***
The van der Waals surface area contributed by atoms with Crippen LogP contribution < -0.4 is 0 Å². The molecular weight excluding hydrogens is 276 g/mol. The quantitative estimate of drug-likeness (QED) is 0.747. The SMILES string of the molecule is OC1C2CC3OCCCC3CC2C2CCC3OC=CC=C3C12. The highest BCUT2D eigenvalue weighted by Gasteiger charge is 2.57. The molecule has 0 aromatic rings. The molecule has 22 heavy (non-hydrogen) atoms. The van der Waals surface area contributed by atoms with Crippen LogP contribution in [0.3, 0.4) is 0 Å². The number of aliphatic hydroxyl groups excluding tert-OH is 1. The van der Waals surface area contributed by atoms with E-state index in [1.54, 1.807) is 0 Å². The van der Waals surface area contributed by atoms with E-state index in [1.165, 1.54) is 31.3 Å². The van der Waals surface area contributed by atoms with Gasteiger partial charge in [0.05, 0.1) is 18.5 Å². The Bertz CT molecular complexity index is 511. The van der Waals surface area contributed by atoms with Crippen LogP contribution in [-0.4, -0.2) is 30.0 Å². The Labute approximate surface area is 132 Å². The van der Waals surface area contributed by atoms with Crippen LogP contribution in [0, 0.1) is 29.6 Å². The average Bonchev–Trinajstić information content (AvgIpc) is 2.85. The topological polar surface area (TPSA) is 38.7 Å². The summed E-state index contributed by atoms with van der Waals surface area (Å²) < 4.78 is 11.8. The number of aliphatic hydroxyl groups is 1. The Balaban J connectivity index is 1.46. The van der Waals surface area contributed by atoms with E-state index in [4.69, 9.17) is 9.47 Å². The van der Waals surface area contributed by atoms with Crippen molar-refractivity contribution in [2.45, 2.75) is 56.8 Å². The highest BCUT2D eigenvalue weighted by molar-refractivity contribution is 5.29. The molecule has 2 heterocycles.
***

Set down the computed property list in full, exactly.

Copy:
The van der Waals surface area contributed by atoms with Crippen LogP contribution < -0.4 is 0 Å². The molecular weight excluding hydrogens is 276 g/mol. The quantitative estimate of drug-likeness (QED) is 0.747. The SMILES string of the molecule is OC1C2CC3OCCCC3CC2C2CCC3OC=CC=C3C12. The highest BCUT2D eigenvalue weighted by Gasteiger charge is 2.57. The molecule has 0 aromatic rings. The molecule has 22 heavy (non-hydrogen) atoms. The van der Waals surface area contributed by atoms with Crippen LogP contribution in [0.3, 0.4) is 0 Å². The number of aliphatic hydroxyl groups excluding tert-OH is 1. The van der Waals surface area contributed by atoms with E-state index in [1.54, 1.807) is 0 Å². The van der Waals surface area contributed by atoms with E-state index in [1.165, 1.54) is 31.3 Å². The van der Waals surface area contributed by atoms with Gasteiger partial charge in [0.05, 0.1) is 18.5 Å². The Bertz CT molecular complexity index is 511. The van der Waals surface area contributed by atoms with Crippen LogP contribution in [-0.4, -0.2) is 30.0 Å². The Labute approximate surface area is 132 Å². The van der Waals surface area contributed by atoms with Crippen LogP contribution in [0, 0.1) is 29.6 Å². The average Bonchev–Trinajstić information content (AvgIpc) is 2.85. The topological polar surface area (TPSA) is 38.7 Å². The summed E-state index contributed by atoms with van der Waals surface area (Å²) < 4.78 is 11.8. The number of aliphatic hydroxyl groups is 1. The Balaban J connectivity index is 1.46. The van der Waals surface area contributed by atoms with E-state index in [4.69, 9.17) is 9.47 Å². The van der Waals surface area contributed by atoms with Crippen molar-refractivity contribution in [2.45, 2.75) is 56.8 Å². The highest BCUT2D eigenvalue weighted by molar-refractivity contribution is 5.29. The molecule has 2 heterocycles.